He’s pigheaded and high-nosed and toplofty, and he thinks he’s the best detective in the world, and so do I, or I would have moved out long ago. — Archie Goodwin, The Father Hunt
As much as I love exploring new mystery authors, I like to periodically return to old favorites, revisiting those iconic characters created by Agatha Christie, Dorothy Sayers, Sir Arthur Conan Doyle, and others.
Rex Stout introduced the world to Nero Wolfe in 1934 with a style that was definitely American, and unabashedly New York. Although his characters followed a familiar trope, the eccentric but successful detective with a less-brainy but resourceful sidekick, the interaction between his characters is what drives the stories. Detective Nero Wolfe is an orchid grower with a greenhouse filled with 10,000 orchids and a gourmand who requires a full-time cook. He has an abhorrence of physical activity and an even greater dislike of having his strict schedule interrupted, especially for work. His legman and the narrator of the stories, Archie Goodwin, is a tough, street smart, witty, ladies man whose narrative voice is unlike other sidekicks such as Watson or Hastings. He is a fully-fleshed out character, existing not only as an observer and foil for Wolfe but as an integral part of the story. He interviews suspects, soothes concerned clients, and knows his greatest value is in his ability to badger Wolfe into working so that the firm earns enough to keep all three full-time staff employed, fed, and with a roof over their heads.
In The Father Hunt, a young woman (always a weakness of Archie’s) named Amy Denovo hires the pair to find her father. She had gone most of her life with no knowledge of her family outside of her cold and distant mother. Her mother’s recent death from a hit and run driver has revealed a secret: every month since Amy was born, a check for $1,000 was sent from her father. Being a proud woman who knew she could support her daughter herself, her mother cashed the checks and placed the money in a metal box. Over the 22 years of Amy’s life, this has amounted to $264,000. No small sum, especially in 1968. She decides to use some of that money to track down her father, a task made more difficult because Amy is convinced that her mother was living under an assumed name. Who she was and where she was prior to Amy’s birth is as much of a mystery as the identity of the father.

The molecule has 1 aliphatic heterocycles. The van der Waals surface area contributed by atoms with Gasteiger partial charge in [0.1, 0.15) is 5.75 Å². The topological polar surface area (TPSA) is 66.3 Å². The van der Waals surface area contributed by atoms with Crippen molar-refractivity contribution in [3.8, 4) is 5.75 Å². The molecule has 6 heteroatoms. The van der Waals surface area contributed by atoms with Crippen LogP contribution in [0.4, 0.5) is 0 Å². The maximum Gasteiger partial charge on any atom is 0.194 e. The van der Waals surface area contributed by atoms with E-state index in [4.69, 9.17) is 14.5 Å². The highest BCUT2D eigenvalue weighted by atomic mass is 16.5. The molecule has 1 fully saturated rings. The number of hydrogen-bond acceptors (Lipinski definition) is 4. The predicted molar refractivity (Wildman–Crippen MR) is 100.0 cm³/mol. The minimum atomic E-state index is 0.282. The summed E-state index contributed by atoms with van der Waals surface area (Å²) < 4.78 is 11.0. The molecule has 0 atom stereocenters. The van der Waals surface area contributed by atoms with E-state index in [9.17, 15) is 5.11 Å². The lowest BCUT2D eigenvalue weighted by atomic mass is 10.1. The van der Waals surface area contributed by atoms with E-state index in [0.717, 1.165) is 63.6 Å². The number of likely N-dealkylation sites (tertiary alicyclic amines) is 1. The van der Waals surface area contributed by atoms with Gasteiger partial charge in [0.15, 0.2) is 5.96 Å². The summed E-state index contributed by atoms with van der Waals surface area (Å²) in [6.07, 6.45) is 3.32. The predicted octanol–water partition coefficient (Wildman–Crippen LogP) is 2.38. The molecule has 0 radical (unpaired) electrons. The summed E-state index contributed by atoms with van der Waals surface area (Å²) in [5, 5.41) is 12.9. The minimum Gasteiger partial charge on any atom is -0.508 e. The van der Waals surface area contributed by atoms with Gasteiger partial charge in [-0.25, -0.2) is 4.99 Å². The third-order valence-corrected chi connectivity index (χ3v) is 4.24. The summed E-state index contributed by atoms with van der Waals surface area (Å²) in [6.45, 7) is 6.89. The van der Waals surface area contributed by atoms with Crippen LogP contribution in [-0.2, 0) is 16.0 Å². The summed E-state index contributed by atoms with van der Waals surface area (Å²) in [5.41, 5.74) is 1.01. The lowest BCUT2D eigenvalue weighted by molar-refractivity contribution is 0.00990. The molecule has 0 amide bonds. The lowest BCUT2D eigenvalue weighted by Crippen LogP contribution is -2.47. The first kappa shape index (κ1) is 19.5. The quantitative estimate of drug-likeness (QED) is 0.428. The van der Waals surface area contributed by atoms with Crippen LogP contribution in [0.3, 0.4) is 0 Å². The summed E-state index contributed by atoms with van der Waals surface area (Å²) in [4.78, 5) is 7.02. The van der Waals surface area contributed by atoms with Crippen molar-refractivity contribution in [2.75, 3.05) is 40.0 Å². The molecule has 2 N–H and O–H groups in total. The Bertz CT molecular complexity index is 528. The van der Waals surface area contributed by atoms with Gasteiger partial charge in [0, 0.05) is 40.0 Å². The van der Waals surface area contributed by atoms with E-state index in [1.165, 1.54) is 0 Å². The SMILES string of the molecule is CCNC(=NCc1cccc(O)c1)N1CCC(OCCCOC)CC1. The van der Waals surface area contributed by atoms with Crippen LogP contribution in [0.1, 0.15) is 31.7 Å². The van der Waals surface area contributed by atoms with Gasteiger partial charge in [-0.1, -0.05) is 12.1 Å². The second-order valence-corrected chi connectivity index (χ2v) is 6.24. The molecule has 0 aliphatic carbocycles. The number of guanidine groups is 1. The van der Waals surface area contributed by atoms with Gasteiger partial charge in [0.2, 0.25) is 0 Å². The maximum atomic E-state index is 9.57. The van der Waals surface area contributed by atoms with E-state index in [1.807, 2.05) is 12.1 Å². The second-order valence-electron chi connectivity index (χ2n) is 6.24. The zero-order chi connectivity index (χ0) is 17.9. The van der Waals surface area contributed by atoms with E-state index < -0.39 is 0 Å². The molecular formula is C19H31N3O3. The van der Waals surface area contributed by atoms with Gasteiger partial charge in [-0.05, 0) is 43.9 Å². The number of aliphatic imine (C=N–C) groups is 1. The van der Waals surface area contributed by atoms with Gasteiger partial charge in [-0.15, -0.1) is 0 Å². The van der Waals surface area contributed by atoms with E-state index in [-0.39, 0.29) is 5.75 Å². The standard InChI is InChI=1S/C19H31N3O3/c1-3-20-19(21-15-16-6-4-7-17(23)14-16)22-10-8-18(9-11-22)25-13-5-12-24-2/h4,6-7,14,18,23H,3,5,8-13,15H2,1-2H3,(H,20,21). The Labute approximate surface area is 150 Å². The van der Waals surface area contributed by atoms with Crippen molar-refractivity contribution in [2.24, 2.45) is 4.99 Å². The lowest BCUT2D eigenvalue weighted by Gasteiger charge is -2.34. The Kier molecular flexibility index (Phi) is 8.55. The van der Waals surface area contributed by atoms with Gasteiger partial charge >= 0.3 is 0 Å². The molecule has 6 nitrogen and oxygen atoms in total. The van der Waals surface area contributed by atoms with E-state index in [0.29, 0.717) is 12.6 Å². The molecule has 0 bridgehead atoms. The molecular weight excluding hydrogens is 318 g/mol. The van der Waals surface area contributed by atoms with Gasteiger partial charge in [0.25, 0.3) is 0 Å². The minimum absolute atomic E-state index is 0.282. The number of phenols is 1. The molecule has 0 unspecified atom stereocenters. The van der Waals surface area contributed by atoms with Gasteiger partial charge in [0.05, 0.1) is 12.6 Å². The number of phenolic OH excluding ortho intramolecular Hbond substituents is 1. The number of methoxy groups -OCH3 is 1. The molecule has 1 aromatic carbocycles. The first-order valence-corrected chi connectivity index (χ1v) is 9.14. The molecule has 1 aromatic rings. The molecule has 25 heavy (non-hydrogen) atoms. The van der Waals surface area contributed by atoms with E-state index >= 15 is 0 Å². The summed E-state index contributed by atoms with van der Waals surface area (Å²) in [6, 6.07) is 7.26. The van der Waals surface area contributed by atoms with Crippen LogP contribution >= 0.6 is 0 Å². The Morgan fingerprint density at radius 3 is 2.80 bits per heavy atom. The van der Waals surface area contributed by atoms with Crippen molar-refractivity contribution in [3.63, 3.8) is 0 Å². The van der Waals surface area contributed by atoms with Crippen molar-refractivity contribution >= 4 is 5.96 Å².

Tracking down the birth name of Amy’s mother as well as discovering the man who wrote the checks is a relatively easy task for a detective of Wolfe’s abilities. However when the man can prove the impossibility of his being Amy’s father, the case hits a major snag. If he is not responsible for Amy’s parentage, why did he send over a quarter of a million dollars over the years to Amy’s mother? Who actually is her father? And is it a coincidence that Amy’s mother was killed by a yet unknown hit-and-run driver? Only by focusing on the last questions is Wolfe able to bring about a resolution to his case.
Readers of mystery and crime fiction who are not already familiar with Nero Wolfe will find this a great introduction to the series. Wolfe fans like me will always enjoy an afternoon spent in his company.
Check the WRL catalog for The Father Hunt